The Manhattan Institute’s James Piereson has written a fascinating new book, ”Shattered Consensus: The Rise and Decline of America’s Postwar Political Order” in which he argues that the New Deal liberal consensus has broken down and will soon be replaced by a new model containing several specific features. The coming new model will be the result of a Fourth Revolution of comparable scope to the first three:
- A Democratic-expansionist regime from 1800 until 1860 which dissolved in the midst of the slavery and secession crisis.
- A Republican-capitalist regime from 1860-1930, which was brought down by the Great Depression.
- A Democratic-welfare regime from 1932 until the present, although with faltering support after 1980.
America’s third regime is in the process of fading out or collapsing for three reasons:
- Debt. The national debt of $18 trillion today, at about 100% of GDP, is comparable to the debt at the end of WWII. But once the war ended the government cut spending and stopped borrowing and the U.S. economy grew at 4% for the next 20 years. Nothing comparable to this major debt reduction is in sight today.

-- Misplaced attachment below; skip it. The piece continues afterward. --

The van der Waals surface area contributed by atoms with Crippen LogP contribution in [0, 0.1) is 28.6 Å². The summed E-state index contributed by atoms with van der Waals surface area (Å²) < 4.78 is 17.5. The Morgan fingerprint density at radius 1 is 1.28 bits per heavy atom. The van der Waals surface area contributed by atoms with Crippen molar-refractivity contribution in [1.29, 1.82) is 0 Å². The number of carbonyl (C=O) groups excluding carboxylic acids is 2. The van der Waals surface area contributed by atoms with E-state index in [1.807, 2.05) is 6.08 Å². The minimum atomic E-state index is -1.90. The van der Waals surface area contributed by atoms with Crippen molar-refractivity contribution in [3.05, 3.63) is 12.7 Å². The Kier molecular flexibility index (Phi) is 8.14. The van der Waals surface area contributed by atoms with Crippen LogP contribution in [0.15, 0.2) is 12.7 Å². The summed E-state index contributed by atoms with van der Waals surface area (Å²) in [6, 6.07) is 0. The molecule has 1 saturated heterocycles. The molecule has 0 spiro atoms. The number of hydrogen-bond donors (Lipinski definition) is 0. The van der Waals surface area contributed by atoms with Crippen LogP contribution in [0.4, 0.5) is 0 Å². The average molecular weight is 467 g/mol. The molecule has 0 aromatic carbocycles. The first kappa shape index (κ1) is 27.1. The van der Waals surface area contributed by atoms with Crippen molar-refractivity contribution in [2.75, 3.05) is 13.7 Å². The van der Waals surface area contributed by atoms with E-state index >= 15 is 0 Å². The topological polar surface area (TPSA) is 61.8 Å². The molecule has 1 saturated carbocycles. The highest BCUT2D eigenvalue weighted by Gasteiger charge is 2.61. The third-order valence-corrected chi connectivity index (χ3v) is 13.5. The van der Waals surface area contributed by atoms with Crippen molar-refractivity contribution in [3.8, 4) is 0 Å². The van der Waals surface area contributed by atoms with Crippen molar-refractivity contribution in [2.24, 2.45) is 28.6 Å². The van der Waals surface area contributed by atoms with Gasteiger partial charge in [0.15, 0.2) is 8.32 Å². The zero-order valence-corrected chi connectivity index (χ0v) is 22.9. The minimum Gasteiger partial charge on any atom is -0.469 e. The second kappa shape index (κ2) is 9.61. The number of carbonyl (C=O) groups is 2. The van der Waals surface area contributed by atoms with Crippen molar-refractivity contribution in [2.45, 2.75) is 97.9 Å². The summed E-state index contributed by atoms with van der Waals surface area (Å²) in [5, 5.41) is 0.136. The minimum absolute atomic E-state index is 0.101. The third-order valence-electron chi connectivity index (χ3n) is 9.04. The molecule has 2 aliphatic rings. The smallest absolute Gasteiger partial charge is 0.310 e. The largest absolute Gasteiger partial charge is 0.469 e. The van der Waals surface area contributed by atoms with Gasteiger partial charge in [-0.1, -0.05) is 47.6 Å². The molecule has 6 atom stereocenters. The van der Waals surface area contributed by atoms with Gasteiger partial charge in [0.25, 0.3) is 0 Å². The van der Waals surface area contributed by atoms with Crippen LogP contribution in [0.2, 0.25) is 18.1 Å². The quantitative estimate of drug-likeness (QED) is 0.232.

- Demography. Today there are about 160 million people in the U.S. workforce of whom 120 million have full time jobs. The workforce will grow by 1 million per year for the next ten years while the number of people turning 65 will grow at nearly twice that rate. The nation will soon reach a point where 150 million working people will be paying payroll taxes to support 80 million people on Social Security and Medicare. Political leaders are doing nothing to address this looming crisis.
- Slowing Economic Growth. The chart above shows how the U.S. economy has been slowing since the 1960’s. Since the end of the Great Recession in 2009, GDP has grown at only 2.2% and is likely (CBO) to continue growing indefinitely at this slow rate under current policies. The second chart shows the enormous difference between 2% growth and, for example, even 3% growth over time.
Why don’t Congress and the President deal with these problems now, before they reach the point of crisis? It’s because Congress has become increasingly polarized, with Democrats having moved leftward and Republicans moving rightward. Polarization is characteristic of regimes as they begin to tear themselves apart in conflicts which defy resolution within the existing structure of politics.
My approach on this blog is that these very severe problems can be solved by politicians working together in a cooperative way. Mr. Piereson makes a very persuasive case that this is not likely to happen and that it will take a huge new crisis, a revolution, to straighten things out.
I hate to say so but he may be right.